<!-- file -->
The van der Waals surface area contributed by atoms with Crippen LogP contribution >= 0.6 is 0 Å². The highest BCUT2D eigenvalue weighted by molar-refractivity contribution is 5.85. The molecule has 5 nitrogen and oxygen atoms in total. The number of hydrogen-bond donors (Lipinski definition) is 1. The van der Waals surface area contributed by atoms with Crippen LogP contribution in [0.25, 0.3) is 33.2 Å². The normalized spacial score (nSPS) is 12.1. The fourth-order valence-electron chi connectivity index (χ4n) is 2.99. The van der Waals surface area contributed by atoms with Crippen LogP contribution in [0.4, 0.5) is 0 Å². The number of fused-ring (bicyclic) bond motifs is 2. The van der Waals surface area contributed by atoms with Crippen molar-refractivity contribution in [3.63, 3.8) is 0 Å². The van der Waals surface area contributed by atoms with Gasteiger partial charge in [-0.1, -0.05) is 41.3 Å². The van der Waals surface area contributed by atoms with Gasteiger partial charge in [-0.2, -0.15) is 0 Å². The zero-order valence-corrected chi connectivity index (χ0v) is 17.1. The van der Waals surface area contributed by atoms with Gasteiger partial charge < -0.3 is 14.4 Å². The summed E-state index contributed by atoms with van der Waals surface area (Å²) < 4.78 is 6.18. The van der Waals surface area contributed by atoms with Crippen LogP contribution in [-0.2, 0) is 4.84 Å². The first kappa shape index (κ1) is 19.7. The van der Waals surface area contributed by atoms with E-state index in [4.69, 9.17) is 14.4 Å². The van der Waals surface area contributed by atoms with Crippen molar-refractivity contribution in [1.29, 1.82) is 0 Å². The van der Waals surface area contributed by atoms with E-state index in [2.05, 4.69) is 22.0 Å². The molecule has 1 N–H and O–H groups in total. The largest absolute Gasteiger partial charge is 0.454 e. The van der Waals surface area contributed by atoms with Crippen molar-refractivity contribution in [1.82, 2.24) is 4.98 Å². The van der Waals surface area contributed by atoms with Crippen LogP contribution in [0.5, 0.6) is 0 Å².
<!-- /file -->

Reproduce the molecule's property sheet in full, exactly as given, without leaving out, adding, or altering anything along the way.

The van der Waals surface area contributed by atoms with Crippen LogP contribution >= 0.6 is 0 Å². The highest BCUT2D eigenvalue weighted by molar-refractivity contribution is 5.85. The molecule has 5 nitrogen and oxygen atoms in total. The number of hydrogen-bond donors (Lipinski definition) is 1. The van der Waals surface area contributed by atoms with Crippen LogP contribution in [0.25, 0.3) is 33.2 Å². The normalized spacial score (nSPS) is 12.1. The fourth-order valence-electron chi connectivity index (χ4n) is 2.99. The van der Waals surface area contributed by atoms with Crippen LogP contribution in [0.4, 0.5) is 0 Å². The number of fused-ring (bicyclic) bond motifs is 2. The van der Waals surface area contributed by atoms with Crippen molar-refractivity contribution in [3.63, 3.8) is 0 Å². The van der Waals surface area contributed by atoms with Gasteiger partial charge in [-0.1, -0.05) is 41.3 Å². The van der Waals surface area contributed by atoms with Gasteiger partial charge in [-0.2, -0.15) is 0 Å². The zero-order valence-corrected chi connectivity index (χ0v) is 17.1. The van der Waals surface area contributed by atoms with Gasteiger partial charge < -0.3 is 14.4 Å². The summed E-state index contributed by atoms with van der Waals surface area (Å²) < 4.78 is 6.18. The van der Waals surface area contributed by atoms with Crippen LogP contribution in [-0.2, 0) is 4.84 Å². The first kappa shape index (κ1) is 19.7. The van der Waals surface area contributed by atoms with E-state index in [4.69, 9.17) is 14.4 Å². The van der Waals surface area contributed by atoms with Crippen molar-refractivity contribution in [1.29, 1.82) is 0 Å². The van der Waals surface area contributed by atoms with E-state index in [2.05, 4.69) is 22.0 Å². The molecule has 1 N–H and O–H groups in total. The largest absolute Gasteiger partial charge is 0.454 e. The van der Waals surface area contributed by atoms with Crippen molar-refractivity contribution in [1.82, 2.24) is 4.98 Å². The van der Waals surface area contributed by atoms with Crippen LogP contribution in [0.5, 0.6) is 0 Å².